2. Joint tenancies are subject to the law of survivorship; tenancies in common are not. On the death of one joint tenant, their interest ceases to exist: a joint tenancy cannot pass under the will or intestacy of a joint tenant, but instead with their notional interest passes to the other joint tenants by the right of survivorship.
    3. By various methods, a joint tenancy can be “severed” and the effect of doing so is to convert the joint tenancy into a tenancy in common. Generally, the effect of severance is that the former joint tenants obtain equal undivided shares in the property in question.
    4. In England and Wales (see sections 34 and 36 of the Law of Property Act 1925), it is impossible to hold real property as tenants in common at law, and all real property with more than one registered proprietor is held by joint tenancy at law. However, the position is different in equity, in that the property may be held either by joint tenancy and tenancies in common (the joint tenants at law holding the property on trust for the tenants in common, who may include persons other than the registered proprietors). By section 1 of the Trusts of Land and Appointment of Trustees Act 1996, co-owned land is held on a trust of land.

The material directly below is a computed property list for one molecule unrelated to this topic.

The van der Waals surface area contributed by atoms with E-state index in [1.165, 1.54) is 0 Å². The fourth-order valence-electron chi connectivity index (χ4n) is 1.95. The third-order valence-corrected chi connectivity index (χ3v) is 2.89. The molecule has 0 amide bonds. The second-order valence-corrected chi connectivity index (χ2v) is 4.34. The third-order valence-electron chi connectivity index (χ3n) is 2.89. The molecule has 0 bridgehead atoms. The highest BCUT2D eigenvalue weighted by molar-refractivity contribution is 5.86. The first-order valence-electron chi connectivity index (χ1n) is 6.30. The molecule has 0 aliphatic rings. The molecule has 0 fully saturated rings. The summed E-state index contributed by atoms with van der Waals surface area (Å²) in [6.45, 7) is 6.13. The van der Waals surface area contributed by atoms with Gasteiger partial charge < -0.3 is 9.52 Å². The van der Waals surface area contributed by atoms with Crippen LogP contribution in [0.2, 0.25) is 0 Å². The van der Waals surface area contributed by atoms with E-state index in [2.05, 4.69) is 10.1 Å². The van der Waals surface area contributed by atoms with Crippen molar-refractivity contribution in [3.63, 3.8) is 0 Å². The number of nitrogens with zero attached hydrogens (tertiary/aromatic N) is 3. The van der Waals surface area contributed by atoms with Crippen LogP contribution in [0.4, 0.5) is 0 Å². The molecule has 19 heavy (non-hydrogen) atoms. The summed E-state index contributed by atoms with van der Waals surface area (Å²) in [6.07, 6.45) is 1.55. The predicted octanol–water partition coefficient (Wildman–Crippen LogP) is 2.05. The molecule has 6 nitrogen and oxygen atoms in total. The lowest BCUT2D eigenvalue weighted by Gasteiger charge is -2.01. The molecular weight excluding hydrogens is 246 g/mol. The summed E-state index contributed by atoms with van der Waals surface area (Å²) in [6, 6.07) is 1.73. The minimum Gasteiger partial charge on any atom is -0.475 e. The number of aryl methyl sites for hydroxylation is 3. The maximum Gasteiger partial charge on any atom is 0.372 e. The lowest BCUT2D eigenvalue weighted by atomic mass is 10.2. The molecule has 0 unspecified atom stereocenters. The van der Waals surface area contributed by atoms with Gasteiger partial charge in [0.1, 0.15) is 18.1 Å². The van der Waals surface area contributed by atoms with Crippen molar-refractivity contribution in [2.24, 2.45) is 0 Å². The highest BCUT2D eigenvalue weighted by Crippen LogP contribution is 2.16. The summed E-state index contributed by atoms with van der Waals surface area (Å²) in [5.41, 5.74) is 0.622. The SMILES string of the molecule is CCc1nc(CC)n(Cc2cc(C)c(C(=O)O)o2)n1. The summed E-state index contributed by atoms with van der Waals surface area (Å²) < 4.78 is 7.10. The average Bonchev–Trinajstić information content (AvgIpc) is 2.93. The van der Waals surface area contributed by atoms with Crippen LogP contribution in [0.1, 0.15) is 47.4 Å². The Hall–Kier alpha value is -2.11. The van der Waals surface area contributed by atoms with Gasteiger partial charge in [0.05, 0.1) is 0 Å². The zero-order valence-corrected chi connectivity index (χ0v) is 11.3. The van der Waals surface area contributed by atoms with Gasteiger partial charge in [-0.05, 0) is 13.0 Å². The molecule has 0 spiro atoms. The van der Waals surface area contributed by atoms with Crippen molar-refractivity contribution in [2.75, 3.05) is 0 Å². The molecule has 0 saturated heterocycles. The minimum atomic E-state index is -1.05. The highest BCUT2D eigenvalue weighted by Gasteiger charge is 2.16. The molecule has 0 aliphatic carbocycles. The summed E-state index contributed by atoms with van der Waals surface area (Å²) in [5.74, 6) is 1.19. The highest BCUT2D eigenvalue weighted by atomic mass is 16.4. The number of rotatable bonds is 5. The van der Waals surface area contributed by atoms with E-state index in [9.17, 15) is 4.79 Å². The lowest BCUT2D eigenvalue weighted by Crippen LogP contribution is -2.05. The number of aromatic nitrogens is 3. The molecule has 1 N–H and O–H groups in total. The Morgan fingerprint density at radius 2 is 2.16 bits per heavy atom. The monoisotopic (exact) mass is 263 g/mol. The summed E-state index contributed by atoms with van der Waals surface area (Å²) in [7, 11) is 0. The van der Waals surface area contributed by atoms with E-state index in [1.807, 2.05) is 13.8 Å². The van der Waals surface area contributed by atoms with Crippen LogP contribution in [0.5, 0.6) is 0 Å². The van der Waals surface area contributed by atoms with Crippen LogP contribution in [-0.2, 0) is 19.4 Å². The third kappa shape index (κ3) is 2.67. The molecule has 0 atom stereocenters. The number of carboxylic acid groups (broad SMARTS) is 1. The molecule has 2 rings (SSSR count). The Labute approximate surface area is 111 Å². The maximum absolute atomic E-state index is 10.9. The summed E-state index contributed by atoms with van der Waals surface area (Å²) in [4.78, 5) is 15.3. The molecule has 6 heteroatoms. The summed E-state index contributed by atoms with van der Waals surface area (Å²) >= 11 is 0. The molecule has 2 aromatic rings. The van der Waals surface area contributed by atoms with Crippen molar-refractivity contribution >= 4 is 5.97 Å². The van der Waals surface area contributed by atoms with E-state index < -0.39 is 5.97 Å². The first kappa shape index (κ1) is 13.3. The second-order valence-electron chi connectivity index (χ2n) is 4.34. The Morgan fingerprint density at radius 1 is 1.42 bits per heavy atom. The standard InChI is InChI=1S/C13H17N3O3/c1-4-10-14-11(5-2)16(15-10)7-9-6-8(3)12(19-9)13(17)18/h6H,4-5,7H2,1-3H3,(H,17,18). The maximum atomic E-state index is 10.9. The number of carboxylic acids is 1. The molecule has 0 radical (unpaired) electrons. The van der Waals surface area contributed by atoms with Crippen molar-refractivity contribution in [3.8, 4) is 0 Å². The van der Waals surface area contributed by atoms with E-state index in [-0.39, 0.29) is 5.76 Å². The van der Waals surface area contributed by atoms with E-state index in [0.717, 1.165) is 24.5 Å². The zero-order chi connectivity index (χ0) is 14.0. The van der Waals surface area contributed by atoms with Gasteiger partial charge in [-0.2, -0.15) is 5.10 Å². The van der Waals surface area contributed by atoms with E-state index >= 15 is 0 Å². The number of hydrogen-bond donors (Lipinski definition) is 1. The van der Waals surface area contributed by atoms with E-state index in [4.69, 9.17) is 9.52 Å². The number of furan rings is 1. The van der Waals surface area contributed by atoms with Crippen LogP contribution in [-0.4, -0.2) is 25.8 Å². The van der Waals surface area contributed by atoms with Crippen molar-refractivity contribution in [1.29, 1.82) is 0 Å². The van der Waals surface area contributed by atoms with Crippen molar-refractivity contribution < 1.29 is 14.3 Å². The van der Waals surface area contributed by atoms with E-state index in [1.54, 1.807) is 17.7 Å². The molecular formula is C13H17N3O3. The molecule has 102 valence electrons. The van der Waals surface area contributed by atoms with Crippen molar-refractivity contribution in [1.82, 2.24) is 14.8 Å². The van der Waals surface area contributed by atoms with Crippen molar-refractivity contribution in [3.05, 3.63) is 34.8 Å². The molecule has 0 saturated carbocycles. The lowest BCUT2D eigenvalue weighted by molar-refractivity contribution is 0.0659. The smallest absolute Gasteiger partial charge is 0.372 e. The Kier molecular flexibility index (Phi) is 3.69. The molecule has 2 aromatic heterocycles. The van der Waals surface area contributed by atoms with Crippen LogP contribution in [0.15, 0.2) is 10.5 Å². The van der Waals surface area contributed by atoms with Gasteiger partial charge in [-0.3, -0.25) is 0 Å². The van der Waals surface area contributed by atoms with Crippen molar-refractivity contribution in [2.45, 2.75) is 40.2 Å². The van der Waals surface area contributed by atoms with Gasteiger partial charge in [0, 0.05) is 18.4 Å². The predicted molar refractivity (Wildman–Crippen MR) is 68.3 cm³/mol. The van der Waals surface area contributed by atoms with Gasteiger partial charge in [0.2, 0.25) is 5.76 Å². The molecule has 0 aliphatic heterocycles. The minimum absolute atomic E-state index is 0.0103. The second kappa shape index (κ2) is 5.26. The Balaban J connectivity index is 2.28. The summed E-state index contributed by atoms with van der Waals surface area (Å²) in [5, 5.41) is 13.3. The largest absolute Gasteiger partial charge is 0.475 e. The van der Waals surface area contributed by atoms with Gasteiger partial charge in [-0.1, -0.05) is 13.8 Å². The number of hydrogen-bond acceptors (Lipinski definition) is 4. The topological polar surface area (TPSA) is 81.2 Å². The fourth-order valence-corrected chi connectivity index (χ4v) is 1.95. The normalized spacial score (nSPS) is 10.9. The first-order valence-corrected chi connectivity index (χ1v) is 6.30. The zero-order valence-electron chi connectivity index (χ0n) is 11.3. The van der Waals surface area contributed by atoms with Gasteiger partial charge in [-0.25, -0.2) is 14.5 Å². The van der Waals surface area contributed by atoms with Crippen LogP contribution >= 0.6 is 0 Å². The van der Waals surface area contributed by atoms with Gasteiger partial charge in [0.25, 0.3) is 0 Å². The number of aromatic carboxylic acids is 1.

1. The nub of Williams v Williams was how land is held beneficially when it has been conveyed or transferred into joint names without any express declaration of trust.
  1. Leave for appeal was granted in Williams v Williams in the light of certain dicta in the seminal House of Lords and Supreme Court decisions in Stack v Dowden [2007] UKHL 17 and reiterated in Jones v Kernott [2011] UKSC 53. In those cases it was remarked that if joint transferees do not expressly declare what the beneficial ownership is to be, then equity follows the law and the onus is on the person seeking to show that the beneficial ownership is different from the legal ownership, and that it was arguable that the first instance judge had begun from the wrong starting point.